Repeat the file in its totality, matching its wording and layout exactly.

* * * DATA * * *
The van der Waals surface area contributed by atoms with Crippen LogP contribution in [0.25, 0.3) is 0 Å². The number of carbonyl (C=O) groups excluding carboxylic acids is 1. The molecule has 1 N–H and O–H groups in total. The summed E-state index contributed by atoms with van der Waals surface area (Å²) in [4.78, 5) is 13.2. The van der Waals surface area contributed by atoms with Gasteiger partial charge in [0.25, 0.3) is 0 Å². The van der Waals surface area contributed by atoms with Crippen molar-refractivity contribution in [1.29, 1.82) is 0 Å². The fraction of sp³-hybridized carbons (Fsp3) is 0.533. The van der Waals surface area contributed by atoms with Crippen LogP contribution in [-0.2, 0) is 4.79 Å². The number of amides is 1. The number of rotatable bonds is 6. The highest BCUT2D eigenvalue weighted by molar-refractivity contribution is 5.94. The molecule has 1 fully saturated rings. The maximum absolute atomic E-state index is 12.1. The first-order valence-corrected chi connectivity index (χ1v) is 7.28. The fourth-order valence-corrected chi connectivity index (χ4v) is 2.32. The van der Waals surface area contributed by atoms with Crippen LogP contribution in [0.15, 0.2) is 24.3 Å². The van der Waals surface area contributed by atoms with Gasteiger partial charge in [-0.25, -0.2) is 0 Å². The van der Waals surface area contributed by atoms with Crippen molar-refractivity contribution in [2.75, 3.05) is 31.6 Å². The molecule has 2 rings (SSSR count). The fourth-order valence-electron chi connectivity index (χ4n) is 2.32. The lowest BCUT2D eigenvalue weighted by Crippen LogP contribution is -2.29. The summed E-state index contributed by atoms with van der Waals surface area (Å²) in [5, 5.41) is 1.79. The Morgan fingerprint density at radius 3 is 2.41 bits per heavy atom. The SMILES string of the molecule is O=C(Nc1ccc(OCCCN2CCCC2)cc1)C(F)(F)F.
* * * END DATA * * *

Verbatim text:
The van der Waals surface area contributed by atoms with Crippen LogP contribution in [0.25, 0.3) is 0 Å². The number of carbonyl (C=O) groups excluding carboxylic acids is 1. The molecule has 1 N–H and O–H groups in total. The summed E-state index contributed by atoms with van der Waals surface area (Å²) in [4.78, 5) is 13.2. The van der Waals surface area contributed by atoms with Gasteiger partial charge in [0.25, 0.3) is 0 Å². The van der Waals surface area contributed by atoms with Crippen molar-refractivity contribution in [1.29, 1.82) is 0 Å². The fraction of sp³-hybridized carbons (Fsp3) is 0.533. The van der Waals surface area contributed by atoms with Crippen LogP contribution in [-0.2, 0) is 4.79 Å². The number of amides is 1. The number of rotatable bonds is 6. The highest BCUT2D eigenvalue weighted by molar-refractivity contribution is 5.94. The molecule has 1 fully saturated rings. The maximum absolute atomic E-state index is 12.1. The first-order valence-corrected chi connectivity index (χ1v) is 7.28. The fourth-order valence-corrected chi connectivity index (χ4v) is 2.32. The van der Waals surface area contributed by atoms with Crippen LogP contribution in [0.15, 0.2) is 24.3 Å². The van der Waals surface area contributed by atoms with Gasteiger partial charge in [-0.25, -0.2) is 0 Å². The van der Waals surface area contributed by atoms with Crippen molar-refractivity contribution in [2.75, 3.05) is 31.6 Å². The molecule has 2 rings (SSSR count). The fourth-order valence-electron chi connectivity index (χ4n) is 2.32. The lowest BCUT2D eigenvalue weighted by Crippen LogP contribution is -2.29. The summed E-state index contributed by atoms with van der Waals surface area (Å²) in [5, 5.41) is 1.79. The Morgan fingerprint density at radius 3 is 2.41 bits per heavy atom. The SMILES string of the molecule is O=C(Nc1ccc(OCCCN2CCCC2)cc1)C(F)(F)F.